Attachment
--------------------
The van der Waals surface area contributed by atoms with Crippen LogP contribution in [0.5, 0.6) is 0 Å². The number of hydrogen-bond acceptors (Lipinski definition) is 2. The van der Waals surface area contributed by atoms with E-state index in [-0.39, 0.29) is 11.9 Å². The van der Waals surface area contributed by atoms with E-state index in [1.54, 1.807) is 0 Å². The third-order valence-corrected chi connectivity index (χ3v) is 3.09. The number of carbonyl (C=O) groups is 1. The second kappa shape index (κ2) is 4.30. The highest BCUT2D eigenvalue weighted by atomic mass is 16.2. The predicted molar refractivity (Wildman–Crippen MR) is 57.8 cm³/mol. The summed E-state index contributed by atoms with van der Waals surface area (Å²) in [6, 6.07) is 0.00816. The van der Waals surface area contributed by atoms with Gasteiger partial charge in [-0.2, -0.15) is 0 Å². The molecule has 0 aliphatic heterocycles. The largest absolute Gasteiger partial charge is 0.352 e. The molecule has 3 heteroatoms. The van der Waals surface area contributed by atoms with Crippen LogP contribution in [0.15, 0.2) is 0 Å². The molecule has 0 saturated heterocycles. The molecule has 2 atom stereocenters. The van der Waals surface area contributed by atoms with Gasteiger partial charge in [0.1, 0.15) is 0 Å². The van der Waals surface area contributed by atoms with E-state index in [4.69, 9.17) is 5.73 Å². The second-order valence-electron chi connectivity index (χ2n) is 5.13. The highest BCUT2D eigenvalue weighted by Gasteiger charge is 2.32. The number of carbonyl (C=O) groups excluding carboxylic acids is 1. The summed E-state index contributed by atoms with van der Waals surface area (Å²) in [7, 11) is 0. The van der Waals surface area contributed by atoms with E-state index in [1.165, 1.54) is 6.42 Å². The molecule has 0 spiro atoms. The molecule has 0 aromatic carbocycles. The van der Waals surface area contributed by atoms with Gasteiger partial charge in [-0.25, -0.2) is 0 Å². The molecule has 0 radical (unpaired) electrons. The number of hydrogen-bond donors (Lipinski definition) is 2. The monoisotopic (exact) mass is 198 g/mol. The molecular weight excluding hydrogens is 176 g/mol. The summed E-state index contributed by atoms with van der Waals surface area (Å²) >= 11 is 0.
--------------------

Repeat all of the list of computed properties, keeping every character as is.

The van der Waals surface area contributed by atoms with Crippen LogP contribution in [0.5, 0.6) is 0 Å². The number of hydrogen-bond acceptors (Lipinski definition) is 2. The van der Waals surface area contributed by atoms with E-state index in [-0.39, 0.29) is 11.9 Å². The van der Waals surface area contributed by atoms with E-state index in [1.54, 1.807) is 0 Å². The third-order valence-corrected chi connectivity index (χ3v) is 3.09. The number of carbonyl (C=O) groups is 1. The second kappa shape index (κ2) is 4.30. The highest BCUT2D eigenvalue weighted by atomic mass is 16.2. The predicted molar refractivity (Wildman–Crippen MR) is 57.8 cm³/mol. The summed E-state index contributed by atoms with van der Waals surface area (Å²) in [6, 6.07) is 0.00816. The van der Waals surface area contributed by atoms with Gasteiger partial charge in [-0.2, -0.15) is 0 Å². The molecule has 0 aliphatic heterocycles. The largest absolute Gasteiger partial charge is 0.352 e. The molecule has 3 heteroatoms. The van der Waals surface area contributed by atoms with Crippen LogP contribution in [0.15, 0.2) is 0 Å². The molecule has 0 saturated heterocycles. The molecule has 2 atom stereocenters. The van der Waals surface area contributed by atoms with Gasteiger partial charge in [0.1, 0.15) is 0 Å². The van der Waals surface area contributed by atoms with E-state index in [4.69, 9.17) is 5.73 Å². The second-order valence-electron chi connectivity index (χ2n) is 5.13. The highest BCUT2D eigenvalue weighted by Gasteiger charge is 2.32. The number of carbonyl (C=O) groups excluding carboxylic acids is 1. The summed E-state index contributed by atoms with van der Waals surface area (Å²) in [7, 11) is 0. The van der Waals surface area contributed by atoms with E-state index in [1.165, 1.54) is 6.42 Å². The molecule has 0 spiro atoms. The molecule has 0 aromatic carbocycles. The van der Waals surface area contributed by atoms with Gasteiger partial charge in [-0.25, -0.2) is 0 Å². The molecule has 0 radical (unpaired) electrons. The number of hydrogen-bond donors (Lipinski definition) is 2. The monoisotopic (exact) mass is 198 g/mol. The molecular weight excluding hydrogens is 176 g/mol. The summed E-state index contributed by atoms with van der Waals surface area (Å²) >= 11 is 0.